A bill filed in the South Carolina House Judiciary Committee would automatically remove from the case any judges who recognize or uphold marriages for same-sex couples, according to Gavel to Gavel, a publication of the National Center for State Courts.
“No state or local taxpayer funds or governmental salaries may be paid for an activity that includes the licensing or support of same-sex marriage,” the bill states. It also declares, “No state or local governmental employee officially shall recognize, grant, or enforce a same-sex marriage license.”
The bill goes on to say, “If a judicial officer violates this section, that judicial officer is disqualified from office pursuant to Section 19, Article V of the South Carolina Constitution, 1895.” According to Gavel to Gavel, that provision says, “The General Assembly shall specify the grounds for disqualification of Justices and judges to sit on certain cases. The General Assembly shall also provide for the temporary appointment of men learned in the law to sit as special Justices and judges when the necessity for such appointment shall arise.” Read more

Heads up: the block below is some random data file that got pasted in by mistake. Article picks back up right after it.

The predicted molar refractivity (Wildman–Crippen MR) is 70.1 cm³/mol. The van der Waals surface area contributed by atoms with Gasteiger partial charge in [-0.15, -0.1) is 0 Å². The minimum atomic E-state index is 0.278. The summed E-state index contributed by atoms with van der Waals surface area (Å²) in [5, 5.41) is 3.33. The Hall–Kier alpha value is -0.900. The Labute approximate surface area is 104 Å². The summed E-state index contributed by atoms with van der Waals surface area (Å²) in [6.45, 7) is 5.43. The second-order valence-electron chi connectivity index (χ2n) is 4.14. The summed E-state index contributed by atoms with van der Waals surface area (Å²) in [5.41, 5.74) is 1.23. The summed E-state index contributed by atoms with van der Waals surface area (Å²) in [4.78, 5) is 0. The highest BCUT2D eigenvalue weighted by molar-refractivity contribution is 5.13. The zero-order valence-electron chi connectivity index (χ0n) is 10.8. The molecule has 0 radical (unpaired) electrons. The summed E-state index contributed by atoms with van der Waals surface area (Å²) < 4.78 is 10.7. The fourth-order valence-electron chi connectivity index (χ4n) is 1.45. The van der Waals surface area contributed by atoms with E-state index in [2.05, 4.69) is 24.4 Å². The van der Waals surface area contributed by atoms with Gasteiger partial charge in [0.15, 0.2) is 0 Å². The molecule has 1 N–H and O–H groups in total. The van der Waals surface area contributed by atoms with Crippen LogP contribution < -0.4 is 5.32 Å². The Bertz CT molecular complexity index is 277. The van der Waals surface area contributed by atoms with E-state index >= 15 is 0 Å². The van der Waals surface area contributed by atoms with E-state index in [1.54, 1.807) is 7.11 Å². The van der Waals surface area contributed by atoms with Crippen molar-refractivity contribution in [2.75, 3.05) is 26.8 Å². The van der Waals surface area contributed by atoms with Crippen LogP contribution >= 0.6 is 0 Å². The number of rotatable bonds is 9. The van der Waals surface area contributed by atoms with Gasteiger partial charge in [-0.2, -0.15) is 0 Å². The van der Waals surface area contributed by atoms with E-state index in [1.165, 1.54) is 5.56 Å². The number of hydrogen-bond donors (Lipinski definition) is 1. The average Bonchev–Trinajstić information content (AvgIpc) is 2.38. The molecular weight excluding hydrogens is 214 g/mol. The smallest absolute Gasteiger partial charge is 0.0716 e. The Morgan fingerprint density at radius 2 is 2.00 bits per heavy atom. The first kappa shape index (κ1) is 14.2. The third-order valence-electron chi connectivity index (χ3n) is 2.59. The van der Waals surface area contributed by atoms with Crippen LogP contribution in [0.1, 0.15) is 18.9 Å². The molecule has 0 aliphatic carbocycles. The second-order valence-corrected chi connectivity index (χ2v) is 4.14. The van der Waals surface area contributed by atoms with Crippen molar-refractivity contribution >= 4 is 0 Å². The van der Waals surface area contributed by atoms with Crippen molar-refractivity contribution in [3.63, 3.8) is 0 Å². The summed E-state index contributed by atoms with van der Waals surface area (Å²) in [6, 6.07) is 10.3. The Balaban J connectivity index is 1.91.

In other dispatches about fair and impartial courts:
- Court arguments about whether plaintiffs’ lawyers in a judicial election-related racketeering lawsuit can depose Illinois Justice Lloyd Karmeier (see Gavel Grab for background) are reported by the Madison-St. Clair Record. Its article is headlined, “Hale attorneys deny accusing State Farm of bribing Justice; Defense points to discovery answer, ‘purchasing the vote.’”